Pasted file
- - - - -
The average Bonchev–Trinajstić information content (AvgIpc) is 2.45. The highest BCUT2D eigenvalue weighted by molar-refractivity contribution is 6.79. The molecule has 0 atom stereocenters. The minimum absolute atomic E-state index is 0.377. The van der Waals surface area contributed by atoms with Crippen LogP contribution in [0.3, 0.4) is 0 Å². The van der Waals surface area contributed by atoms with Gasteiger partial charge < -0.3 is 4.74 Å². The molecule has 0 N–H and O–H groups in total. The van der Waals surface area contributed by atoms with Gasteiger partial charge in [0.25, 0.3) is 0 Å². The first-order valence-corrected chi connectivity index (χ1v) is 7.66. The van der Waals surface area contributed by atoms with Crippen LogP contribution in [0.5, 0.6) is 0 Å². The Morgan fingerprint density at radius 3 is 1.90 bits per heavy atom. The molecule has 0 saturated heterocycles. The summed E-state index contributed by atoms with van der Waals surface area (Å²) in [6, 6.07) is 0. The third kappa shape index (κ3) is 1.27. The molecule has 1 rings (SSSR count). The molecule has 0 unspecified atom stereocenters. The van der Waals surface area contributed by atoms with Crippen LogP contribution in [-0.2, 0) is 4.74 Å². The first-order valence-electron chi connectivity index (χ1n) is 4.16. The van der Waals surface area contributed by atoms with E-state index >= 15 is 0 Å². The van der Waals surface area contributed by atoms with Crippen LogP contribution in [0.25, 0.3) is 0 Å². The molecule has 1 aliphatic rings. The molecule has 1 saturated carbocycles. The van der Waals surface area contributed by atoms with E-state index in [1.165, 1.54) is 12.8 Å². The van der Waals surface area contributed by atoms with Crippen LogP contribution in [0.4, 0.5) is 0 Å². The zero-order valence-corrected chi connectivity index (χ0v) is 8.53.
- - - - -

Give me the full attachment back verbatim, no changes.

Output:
The average Bonchev–Trinajstić information content (AvgIpc) is 2.45. The highest BCUT2D eigenvalue weighted by molar-refractivity contribution is 6.79. The molecule has 0 atom stereocenters. The minimum absolute atomic E-state index is 0.377. The van der Waals surface area contributed by atoms with Crippen LogP contribution in [0.3, 0.4) is 0 Å². The van der Waals surface area contributed by atoms with Gasteiger partial charge < -0.3 is 4.74 Å². The molecule has 0 N–H and O–H groups in total. The van der Waals surface area contributed by atoms with Gasteiger partial charge in [0.25, 0.3) is 0 Å². The first-order valence-corrected chi connectivity index (χ1v) is 7.66. The van der Waals surface area contributed by atoms with Crippen LogP contribution in [0.5, 0.6) is 0 Å². The Morgan fingerprint density at radius 3 is 1.90 bits per heavy atom. The molecule has 0 saturated heterocycles. The summed E-state index contributed by atoms with van der Waals surface area (Å²) in [6, 6.07) is 0. The third kappa shape index (κ3) is 1.27. The molecule has 1 rings (SSSR count). The molecule has 0 unspecified atom stereocenters. The van der Waals surface area contributed by atoms with Crippen LogP contribution in [-0.2, 0) is 4.74 Å². The first-order valence-electron chi connectivity index (χ1n) is 4.16. The van der Waals surface area contributed by atoms with E-state index >= 15 is 0 Å². The van der Waals surface area contributed by atoms with Crippen LogP contribution in [0.25, 0.3) is 0 Å². The molecule has 1 aliphatic rings. The molecule has 1 saturated carbocycles. The van der Waals surface area contributed by atoms with E-state index in [1.165, 1.54) is 12.8 Å². The van der Waals surface area contributed by atoms with Crippen LogP contribution in [0.4, 0.5) is 0 Å². The zero-order valence-corrected chi connectivity index (χ0v) is 8.53.